If you find yourself overthinking about work outside of work hours, a nine-to-five job can start to feel like it’s 24/7. Thinking about work when you’re not there can be positive — think of solving a problem on a walk or getting advertising ideas from a TV commercial — but too much thinking might make you feel like you can never really “shut off” without having worked in the back of your head. If you want to improve your work-life balance, here are some tactics you can implement to stop thinking about work when you don’t need to.
1. Plan the next day before you leave
To avoid thinking about work after hours, plan the next day before you’re out of office for the current day. Whether you use a pen and paper or a digital tool, getting your to-dos out of your head can help you start your post-work day feeling relaxed. You can plan whichever way works for you, but some popular strategies include time blocking and prioritizing.
2. Design an end of day ritual
Completing an end-of-day ritual is like twisting a dial in your brain from work to not-work. If you work from your office, your end-of-day ritual might look like listening to a relaxing playlist during your evening commute and allowing your brain to let go of work. If you work from home, establishing the end of the workday can be harder — there’s less physical space between you and your work. In this case, maybe your ritual looks like checking your email one more time, taking a deep breath, and closing your laptop for the rest of the night. The key here is to not allow yourself to open it back up.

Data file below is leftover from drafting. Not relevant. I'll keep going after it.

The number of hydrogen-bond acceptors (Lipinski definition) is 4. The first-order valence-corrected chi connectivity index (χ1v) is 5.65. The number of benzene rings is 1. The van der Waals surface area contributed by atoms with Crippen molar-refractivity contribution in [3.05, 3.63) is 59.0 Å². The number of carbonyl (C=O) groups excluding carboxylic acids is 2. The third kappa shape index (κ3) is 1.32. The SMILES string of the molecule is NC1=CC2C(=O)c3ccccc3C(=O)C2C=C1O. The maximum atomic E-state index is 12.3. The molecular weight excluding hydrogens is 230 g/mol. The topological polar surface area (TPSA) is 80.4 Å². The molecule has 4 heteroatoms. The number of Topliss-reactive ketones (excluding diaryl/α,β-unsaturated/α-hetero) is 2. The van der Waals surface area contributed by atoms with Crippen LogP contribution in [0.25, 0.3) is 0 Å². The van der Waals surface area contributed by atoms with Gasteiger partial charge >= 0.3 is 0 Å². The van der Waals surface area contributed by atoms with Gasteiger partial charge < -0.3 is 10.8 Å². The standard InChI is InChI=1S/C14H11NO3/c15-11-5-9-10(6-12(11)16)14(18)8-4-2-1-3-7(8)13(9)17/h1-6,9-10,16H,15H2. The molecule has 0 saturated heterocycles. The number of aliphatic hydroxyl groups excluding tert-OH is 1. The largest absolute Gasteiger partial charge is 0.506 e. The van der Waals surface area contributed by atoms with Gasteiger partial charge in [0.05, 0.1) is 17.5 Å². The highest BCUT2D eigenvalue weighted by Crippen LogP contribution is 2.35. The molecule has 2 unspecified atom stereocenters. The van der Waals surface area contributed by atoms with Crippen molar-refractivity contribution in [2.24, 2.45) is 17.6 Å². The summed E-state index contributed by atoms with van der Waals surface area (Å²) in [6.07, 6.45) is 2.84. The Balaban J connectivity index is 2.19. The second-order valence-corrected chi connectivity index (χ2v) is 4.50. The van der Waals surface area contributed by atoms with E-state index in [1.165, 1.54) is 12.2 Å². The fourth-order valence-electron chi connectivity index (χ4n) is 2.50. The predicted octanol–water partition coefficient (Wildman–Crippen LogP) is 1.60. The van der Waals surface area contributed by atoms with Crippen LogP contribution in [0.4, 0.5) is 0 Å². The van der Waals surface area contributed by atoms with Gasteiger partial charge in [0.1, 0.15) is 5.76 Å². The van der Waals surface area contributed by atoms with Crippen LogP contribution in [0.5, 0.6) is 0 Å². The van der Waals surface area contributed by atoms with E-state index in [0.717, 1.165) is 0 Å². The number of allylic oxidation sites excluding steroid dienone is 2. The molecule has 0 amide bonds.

3. Build a worry window
The concept of a worrying window is a designated time that you allow yourself to worry. You can even schedule it into your calendar. By setting aside a specific time to worry, you can avoid ruminating on work-related stressors when you’re not actually working. When your window is open, allow yourself to contemplate the big and small things taking up mental space. Then, when the window closes, allow yourself to stop.
4. Talk it out
Whether it’s a friend, parent, or significant other, talking to someone about your days can help you release thoughts and shift from work-life into personal life. Think about people in your support system who you can call or see in person after work. You can brainstorm ideas, ask for advice or just vent.
5. Think about something else
If you just can’t let work thoughts go at the end of the day, try thinking about something else. Reading a book, writing in a journal or doing a physical activity can distract you from your current thoughts and help you relax. You might even consider implementing one of these activities into your end-of-day ritual.